The Art of Cities/Transportation
Roads and StreetsEdit
These two simple transportation thoroughfares are arguably the most important in any city. Streets are mainly quiet residential streets, and roads are usually city-centre trunk routes. These are the purposes which roads and streets are given in the "definitions" below.
Streets (to the left) are the small, usually residential routes which are never too congested. They often come in the form of cul-de-sacs (streets with a dead end). They are almost always unmarked and are commonly separated from the pavement by a narrow strip of grass or trees. Another notable feature about streets is that, at junctions, the corners are much more curved than roads, making turning much easier for vehicles. Often, they are four car-widths wide: two widths for opposing traffic and two more for cars to park on either side against the curb.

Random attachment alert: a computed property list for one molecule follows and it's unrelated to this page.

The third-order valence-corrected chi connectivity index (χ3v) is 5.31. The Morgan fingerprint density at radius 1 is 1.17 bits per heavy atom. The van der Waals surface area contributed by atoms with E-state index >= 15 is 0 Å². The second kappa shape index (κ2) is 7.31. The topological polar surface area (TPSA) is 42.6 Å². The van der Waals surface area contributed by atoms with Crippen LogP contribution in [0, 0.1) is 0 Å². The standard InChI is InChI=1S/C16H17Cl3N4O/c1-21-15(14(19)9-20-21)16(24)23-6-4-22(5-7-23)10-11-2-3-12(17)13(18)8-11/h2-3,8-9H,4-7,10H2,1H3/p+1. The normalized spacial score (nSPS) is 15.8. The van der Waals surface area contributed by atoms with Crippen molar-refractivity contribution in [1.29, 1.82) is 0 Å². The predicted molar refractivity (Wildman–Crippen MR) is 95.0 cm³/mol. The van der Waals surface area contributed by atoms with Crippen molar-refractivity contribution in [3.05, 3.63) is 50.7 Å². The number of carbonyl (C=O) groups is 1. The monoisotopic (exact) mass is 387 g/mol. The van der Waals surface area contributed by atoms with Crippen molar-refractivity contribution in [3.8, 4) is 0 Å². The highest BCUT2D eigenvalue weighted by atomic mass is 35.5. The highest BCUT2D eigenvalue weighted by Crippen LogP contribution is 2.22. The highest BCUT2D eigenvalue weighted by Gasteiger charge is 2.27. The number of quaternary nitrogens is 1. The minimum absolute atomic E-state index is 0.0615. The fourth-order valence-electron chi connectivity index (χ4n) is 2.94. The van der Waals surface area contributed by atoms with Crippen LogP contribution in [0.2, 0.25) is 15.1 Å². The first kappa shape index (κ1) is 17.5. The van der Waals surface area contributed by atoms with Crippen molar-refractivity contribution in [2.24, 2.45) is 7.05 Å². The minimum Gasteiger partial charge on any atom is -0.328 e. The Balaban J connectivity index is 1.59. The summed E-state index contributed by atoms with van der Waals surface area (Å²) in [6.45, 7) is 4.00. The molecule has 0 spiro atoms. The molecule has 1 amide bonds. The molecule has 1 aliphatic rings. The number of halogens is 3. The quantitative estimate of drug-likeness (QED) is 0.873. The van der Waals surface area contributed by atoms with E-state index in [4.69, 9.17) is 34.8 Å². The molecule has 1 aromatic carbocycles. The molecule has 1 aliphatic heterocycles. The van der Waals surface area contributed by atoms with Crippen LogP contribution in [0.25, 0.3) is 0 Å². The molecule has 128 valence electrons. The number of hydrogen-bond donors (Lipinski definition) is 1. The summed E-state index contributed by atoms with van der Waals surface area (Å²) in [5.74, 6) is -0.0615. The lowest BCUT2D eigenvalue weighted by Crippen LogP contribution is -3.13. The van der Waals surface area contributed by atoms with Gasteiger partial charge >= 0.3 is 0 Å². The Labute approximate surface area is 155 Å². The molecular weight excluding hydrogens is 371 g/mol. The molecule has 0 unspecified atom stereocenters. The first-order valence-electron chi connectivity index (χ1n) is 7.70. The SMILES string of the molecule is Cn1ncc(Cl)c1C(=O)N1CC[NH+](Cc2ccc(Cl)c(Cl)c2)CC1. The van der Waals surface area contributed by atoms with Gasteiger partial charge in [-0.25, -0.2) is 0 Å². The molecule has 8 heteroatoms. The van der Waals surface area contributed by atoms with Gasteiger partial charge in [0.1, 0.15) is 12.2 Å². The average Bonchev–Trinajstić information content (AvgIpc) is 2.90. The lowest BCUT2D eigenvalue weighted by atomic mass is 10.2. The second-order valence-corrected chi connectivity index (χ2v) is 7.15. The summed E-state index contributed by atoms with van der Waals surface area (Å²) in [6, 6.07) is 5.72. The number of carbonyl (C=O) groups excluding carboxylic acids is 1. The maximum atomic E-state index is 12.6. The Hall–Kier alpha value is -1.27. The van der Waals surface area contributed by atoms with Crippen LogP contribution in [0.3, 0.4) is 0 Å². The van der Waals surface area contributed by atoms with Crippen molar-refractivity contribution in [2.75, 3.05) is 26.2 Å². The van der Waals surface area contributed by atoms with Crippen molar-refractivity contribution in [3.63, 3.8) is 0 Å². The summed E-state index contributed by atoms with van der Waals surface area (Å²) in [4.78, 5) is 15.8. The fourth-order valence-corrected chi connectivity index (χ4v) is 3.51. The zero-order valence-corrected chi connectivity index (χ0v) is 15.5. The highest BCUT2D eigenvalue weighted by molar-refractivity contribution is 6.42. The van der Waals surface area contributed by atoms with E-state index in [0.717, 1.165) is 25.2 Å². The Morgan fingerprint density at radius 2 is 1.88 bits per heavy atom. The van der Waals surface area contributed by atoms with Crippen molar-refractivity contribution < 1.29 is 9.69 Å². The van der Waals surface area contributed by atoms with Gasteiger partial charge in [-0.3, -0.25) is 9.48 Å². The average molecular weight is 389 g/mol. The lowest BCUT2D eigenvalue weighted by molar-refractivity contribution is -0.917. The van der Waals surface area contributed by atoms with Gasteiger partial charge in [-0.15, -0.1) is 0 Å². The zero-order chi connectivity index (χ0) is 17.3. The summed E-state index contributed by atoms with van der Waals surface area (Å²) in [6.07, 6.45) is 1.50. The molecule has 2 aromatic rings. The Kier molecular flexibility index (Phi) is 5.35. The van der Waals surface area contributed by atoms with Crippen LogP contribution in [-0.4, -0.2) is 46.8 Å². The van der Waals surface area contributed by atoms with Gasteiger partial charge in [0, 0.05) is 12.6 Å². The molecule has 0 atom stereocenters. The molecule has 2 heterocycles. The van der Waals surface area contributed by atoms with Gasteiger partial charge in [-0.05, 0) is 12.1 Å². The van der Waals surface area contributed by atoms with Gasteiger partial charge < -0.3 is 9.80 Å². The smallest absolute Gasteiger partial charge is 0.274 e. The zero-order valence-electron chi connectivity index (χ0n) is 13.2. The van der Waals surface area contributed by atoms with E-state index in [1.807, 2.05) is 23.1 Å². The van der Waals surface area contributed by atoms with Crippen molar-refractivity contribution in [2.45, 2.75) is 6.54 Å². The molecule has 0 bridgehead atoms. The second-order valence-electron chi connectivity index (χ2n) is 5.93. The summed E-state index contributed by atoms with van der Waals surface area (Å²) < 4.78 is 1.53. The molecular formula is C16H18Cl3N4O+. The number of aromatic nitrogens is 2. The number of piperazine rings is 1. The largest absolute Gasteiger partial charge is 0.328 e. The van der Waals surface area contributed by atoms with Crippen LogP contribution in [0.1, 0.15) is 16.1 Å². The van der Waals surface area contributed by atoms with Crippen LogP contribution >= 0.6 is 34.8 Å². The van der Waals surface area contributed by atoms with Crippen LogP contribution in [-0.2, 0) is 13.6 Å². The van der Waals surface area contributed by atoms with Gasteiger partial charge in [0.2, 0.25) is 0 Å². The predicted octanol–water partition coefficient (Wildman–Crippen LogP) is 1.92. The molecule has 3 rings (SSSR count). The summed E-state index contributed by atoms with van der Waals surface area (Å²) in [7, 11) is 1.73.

Roads (to the right) are typically wider and busier than streets. They often contain multiple lanes of traffic in either direction. Where streets have stop signs to control traffic, roads have signals using a system of lights to alert drivers when to cross an intersection. These lights are used to increase efficiency of traffic flow.